The investment corporation says Steinhoff has also refused to hand over the forensic investigation report by PricewaterhouseCoopers (PwC) that uncovered the rot at Steinhoff.

Click below to watch PIC related video…

Jesus double gives Man City much-needed win at Burnley
4 December 2019, 6:31 AM

Manchester City’s Gabriel Jesus struck twice and Rodri scored a screamer in a 4-1 win at Burnley on Tuesday as the champions showed signs they may be able to keep the Premier League title race alive.

The victory takes Pep Guardiola’s side, who had drawn at Newcastle United on Saturday, into provisional second spot and back within eight points of leaders Liverpool ahead of the Merseyside derby with Everton at Anfield on Wednesday.

Jesus opened the scoring in the 24th minute and doubled City’s advantage five minutes after the break before a spectacular drive from Rodri and a low drilled shot from substitute Riyad Mahrez made it four.

A late consolation from Burnley substitute Robbie Brady will have annoyed Guardiola, whose side have now gone eight games in all competitions without a clean sheet but, that aside, this was back to business for City.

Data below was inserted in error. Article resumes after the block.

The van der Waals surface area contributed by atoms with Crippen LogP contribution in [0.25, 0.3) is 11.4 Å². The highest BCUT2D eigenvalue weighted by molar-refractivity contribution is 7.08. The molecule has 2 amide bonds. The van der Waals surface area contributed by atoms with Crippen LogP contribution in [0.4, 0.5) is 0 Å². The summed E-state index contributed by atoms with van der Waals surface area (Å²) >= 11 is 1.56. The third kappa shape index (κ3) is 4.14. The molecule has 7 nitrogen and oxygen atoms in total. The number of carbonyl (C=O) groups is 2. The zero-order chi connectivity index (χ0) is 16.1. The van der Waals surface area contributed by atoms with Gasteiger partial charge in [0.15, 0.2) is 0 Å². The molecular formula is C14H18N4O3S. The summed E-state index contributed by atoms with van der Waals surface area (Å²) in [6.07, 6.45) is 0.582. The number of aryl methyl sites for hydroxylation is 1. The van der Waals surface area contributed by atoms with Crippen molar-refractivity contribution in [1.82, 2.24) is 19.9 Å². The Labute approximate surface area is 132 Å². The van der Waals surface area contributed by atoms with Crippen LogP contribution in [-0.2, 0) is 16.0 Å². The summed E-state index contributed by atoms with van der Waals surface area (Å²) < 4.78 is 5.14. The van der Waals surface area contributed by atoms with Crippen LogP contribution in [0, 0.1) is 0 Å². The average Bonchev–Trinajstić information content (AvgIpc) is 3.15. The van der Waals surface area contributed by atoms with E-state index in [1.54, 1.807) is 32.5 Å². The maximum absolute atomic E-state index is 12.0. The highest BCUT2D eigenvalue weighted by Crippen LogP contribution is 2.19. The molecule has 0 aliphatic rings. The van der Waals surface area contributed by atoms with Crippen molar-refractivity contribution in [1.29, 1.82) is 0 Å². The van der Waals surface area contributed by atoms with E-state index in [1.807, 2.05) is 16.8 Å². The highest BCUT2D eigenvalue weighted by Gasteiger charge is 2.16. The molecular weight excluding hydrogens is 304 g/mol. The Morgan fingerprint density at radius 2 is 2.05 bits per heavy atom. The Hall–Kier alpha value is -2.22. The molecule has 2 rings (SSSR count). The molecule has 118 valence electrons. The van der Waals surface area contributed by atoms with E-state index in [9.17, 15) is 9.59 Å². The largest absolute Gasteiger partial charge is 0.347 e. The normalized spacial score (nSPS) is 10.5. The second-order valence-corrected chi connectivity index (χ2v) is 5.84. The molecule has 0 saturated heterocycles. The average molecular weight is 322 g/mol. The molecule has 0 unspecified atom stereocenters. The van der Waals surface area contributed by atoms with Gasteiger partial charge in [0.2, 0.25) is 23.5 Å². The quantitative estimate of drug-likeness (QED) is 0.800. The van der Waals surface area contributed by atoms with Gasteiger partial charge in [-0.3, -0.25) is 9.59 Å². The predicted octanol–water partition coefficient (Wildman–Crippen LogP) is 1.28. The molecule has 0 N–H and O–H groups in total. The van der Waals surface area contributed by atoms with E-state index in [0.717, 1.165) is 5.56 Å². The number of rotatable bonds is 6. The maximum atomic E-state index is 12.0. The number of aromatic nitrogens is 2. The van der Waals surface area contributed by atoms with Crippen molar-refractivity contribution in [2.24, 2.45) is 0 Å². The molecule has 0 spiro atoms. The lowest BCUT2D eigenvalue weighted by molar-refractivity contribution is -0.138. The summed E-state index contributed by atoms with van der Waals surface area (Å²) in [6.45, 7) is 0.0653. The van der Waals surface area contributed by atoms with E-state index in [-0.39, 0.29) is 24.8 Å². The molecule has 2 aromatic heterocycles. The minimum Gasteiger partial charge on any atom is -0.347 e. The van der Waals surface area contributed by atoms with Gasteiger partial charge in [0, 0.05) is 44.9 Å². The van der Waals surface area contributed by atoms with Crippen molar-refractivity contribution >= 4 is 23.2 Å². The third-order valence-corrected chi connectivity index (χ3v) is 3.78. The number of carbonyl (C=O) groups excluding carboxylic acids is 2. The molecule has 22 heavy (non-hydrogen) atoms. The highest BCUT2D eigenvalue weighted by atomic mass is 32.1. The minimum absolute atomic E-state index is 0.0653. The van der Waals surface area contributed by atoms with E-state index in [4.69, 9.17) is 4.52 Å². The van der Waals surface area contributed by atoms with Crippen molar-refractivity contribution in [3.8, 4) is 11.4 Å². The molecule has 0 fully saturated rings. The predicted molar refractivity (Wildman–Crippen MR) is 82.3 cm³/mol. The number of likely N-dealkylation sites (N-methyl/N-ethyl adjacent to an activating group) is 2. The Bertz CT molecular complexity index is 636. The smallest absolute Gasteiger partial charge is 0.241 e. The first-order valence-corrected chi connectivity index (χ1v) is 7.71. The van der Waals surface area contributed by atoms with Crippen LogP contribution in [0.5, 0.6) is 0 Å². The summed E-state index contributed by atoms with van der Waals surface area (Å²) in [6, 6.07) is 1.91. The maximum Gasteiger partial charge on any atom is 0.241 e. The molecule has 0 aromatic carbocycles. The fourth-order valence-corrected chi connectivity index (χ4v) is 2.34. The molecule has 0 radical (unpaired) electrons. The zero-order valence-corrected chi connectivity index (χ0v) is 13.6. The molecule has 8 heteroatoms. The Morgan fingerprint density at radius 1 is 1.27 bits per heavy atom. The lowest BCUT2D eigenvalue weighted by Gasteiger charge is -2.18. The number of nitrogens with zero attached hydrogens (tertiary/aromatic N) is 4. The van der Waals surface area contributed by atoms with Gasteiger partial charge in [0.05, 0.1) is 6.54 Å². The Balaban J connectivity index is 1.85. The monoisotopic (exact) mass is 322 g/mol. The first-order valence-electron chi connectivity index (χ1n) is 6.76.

The Spaniard, though, dismissed talk of a title race comeback.

“For the distance we have with Liverpool it would be crazy to think about the title, we have to think about the (weekend Manchester) derby, the other competitions, and take this rhythm,” he told the post-match news conference.

The way the City players celebrated the win showed they knew they could ill-afford another slip-up after being held at Newcastle United on Saturday.

In recent weeks City have looked well below the standards set in their two straight title campaigns and this season they had already dropped 13 points in their 14 games, only three short of their total for the whole of the last campaign.

With only one win in their last five games in all competitions, the pressure on City was real but the gap in quality between the elite clubs and the tightly-packed middle ranks of the Premier League was soon evident.